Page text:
all Grammar worksheets by Subject
Sometimes we want to shorten words when we’re speaking or writing. When we miss letters out, we replace them with an apostrophe (contractions). Look at the red words in this passage. Can you write them as contractions?
Cut out the cards. The red ones are the first part of a longer word, the blue ones are the second part. Mix and match to see how many longer words you can make.
Print off a copy of the challenge sheet for every person. Who can fill the grid with nouns, verbs and adjectives the fastest?
Colour the squares with nouns in green. Colour the squares with pronouns in brown. Leave the blank squares empty, then work out what the picture is.
Prepositions are linking words in a sentence, used to explain where things are in time or space. Can you place the words in the rows so that the green letters going diagonally spell a preposition from top to bottom?
Cut out these cards. The pink ones are the first part of a preposition, the green ones are the second part. Can you mix and match the cards to make 10 different prepositions?
Spot the nouns then place the missing nouns in the correct place in the story.
Can you place the words in the correct rows in the grid so that the shaded column spells out another verb?
Can you place the words in the correct rows in the grid so that the shaded column spells out another adjective?
The suffix ‘phobia’ means ‘fear’. Look up these words in the dictionary and find out what fear they relate to, then match them correctly. Copy out each word to practise spelling it. What other unusual phobias can you discover?
From proper nouns to pronouns, statements to subordinate clauses and articles to adverbs, help your child revise grammar the fun way with our Great Grammar Games learning pack. A friendly, grammar- and flamingo-obsessed Grammar Gator offers tips, tricks, exercises and activities to help your child practise all aspects of basic English grammar in play-packed sessions.
Practise the grammar, punctuation and spelling skills required for the KS2 SATs test with your child with our 'mock' papers. Written in the style of the KS2 Grammar, punctuation and spelling test, the practice papers offer at-home revision opportunities for children taking the Y6 tests in May.
Help your child revise for the new 'SPAG' test, which tests grammar, punctuation and spelling as part of KS2 SATs. Our 'mock' papers will help familiarise them with the question format and boost their confidence with some at-home practice.
Written in the style of the new KS2 SATs Grammar, punctuation and spelling test, our 'SPAG' practice papers will offer your child the chance to get to grips with the question format and practise in preparation for the Y6 tests in May.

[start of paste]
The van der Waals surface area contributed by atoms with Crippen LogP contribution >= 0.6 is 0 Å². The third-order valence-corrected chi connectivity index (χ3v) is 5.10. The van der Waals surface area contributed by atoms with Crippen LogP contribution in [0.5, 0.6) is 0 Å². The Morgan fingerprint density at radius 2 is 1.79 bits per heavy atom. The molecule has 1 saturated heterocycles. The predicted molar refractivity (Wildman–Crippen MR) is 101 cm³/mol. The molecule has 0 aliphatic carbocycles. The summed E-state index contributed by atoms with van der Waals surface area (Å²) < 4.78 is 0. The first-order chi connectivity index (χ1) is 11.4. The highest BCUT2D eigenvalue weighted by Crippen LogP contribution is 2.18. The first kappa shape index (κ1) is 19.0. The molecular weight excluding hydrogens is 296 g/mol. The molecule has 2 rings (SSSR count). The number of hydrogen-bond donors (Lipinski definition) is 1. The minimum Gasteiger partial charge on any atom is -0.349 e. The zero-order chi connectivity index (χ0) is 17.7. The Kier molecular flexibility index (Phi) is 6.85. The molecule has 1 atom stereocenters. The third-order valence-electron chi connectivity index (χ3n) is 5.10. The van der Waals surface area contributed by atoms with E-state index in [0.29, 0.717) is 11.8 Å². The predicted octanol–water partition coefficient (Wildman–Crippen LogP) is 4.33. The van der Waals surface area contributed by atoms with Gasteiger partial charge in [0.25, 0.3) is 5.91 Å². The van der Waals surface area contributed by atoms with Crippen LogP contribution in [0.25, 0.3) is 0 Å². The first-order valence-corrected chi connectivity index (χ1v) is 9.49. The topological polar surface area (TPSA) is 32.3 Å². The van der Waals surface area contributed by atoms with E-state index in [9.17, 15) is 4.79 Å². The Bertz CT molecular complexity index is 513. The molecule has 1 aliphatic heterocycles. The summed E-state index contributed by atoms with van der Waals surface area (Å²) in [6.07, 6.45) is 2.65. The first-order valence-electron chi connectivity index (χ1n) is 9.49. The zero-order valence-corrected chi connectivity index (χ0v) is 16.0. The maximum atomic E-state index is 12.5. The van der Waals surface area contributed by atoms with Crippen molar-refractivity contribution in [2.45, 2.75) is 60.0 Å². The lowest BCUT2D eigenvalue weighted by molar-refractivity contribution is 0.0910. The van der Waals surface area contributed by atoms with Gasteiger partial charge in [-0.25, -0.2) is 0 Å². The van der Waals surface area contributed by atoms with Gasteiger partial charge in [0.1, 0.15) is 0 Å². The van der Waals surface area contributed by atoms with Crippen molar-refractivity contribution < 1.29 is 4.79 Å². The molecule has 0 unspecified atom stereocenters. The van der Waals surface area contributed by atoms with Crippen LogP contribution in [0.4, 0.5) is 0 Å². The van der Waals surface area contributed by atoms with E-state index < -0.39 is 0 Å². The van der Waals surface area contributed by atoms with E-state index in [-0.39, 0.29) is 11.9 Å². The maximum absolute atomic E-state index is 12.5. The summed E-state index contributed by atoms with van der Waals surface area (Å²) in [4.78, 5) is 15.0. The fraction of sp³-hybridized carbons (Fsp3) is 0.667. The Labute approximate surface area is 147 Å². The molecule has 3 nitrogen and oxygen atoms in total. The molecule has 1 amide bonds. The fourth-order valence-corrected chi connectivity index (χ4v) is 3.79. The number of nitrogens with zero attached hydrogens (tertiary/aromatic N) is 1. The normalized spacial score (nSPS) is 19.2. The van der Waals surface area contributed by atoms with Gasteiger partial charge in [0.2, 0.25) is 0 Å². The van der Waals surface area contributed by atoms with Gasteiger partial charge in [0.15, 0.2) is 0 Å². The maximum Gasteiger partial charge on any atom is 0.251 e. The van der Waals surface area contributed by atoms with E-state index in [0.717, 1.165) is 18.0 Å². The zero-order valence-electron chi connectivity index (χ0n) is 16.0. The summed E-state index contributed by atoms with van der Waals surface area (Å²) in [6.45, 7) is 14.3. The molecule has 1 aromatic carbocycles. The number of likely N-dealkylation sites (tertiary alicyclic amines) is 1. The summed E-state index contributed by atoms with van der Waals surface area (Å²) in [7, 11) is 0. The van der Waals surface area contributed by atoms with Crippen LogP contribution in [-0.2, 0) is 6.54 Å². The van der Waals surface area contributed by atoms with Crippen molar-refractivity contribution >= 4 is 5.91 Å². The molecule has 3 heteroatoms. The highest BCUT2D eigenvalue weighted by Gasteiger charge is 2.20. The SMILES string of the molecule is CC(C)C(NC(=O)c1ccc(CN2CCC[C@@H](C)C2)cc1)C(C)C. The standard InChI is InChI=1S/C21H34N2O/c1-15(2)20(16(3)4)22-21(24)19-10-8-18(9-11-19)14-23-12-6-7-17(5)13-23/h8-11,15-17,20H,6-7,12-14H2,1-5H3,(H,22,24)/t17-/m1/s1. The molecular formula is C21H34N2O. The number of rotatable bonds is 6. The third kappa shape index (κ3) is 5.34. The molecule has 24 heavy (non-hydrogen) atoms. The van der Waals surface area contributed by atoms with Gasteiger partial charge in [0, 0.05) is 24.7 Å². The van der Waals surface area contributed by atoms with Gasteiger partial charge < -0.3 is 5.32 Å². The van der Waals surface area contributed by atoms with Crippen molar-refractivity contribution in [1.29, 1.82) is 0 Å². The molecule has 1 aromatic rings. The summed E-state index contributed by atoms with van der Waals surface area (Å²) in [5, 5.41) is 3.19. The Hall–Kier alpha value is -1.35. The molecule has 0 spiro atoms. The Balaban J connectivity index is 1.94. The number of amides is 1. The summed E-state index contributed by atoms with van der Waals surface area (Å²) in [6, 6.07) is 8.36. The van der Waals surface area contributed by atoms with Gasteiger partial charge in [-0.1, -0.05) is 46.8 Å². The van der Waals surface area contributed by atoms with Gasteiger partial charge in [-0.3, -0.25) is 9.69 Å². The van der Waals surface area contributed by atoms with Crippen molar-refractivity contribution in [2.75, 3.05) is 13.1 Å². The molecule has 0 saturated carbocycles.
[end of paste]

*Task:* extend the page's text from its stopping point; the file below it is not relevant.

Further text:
Adverbs, clauses, correct punctuation and sentence analysis are all part of the new KS2 SATs Grammar, punctuation and spelling test. Help your child revise in preparation for the May assessments with our practice papers, written in the style of the 'SPAG' test.
A new statutory test of English grammar, punctuation and spelling was introduced for children at the end of Key Stage 2 from 2013. Help your Y6 child prepare for the 'SPAG' test with our practice papers, written in the style of the new test by a KS2 teacher.
Prepositions show relationships between things. These could relate to time or place. Complete these sentences by using a preposition from the box below (or you could use your own). Make sure the sentence makes sense!
Homonyms are pairs of words that are spelled and pronounced the same way, but have different meanings. Look at these words. Can you work out the two different meanings? If not, look them up in the dictionary. On the next page you’ll need to create TWO crossword puzzles where the homonyms are the answers. Each word will need two different clues, one for each meaning.
A story is either written in the past tense (if the events have already happened) or in the present tense (if the events described are happening now). Matthew has muddled his tenses in his story. Can you correct his writing so that it is written in the past tense?
The subject of a sentence is the person, place, thing or idea that is doing or being something. The verb that follows the subject changes according to whether the subject is singular or plural. Verbs also change according to whether the sentence is in the present or past tense. Can you complete this table with the correct subjects and verbs?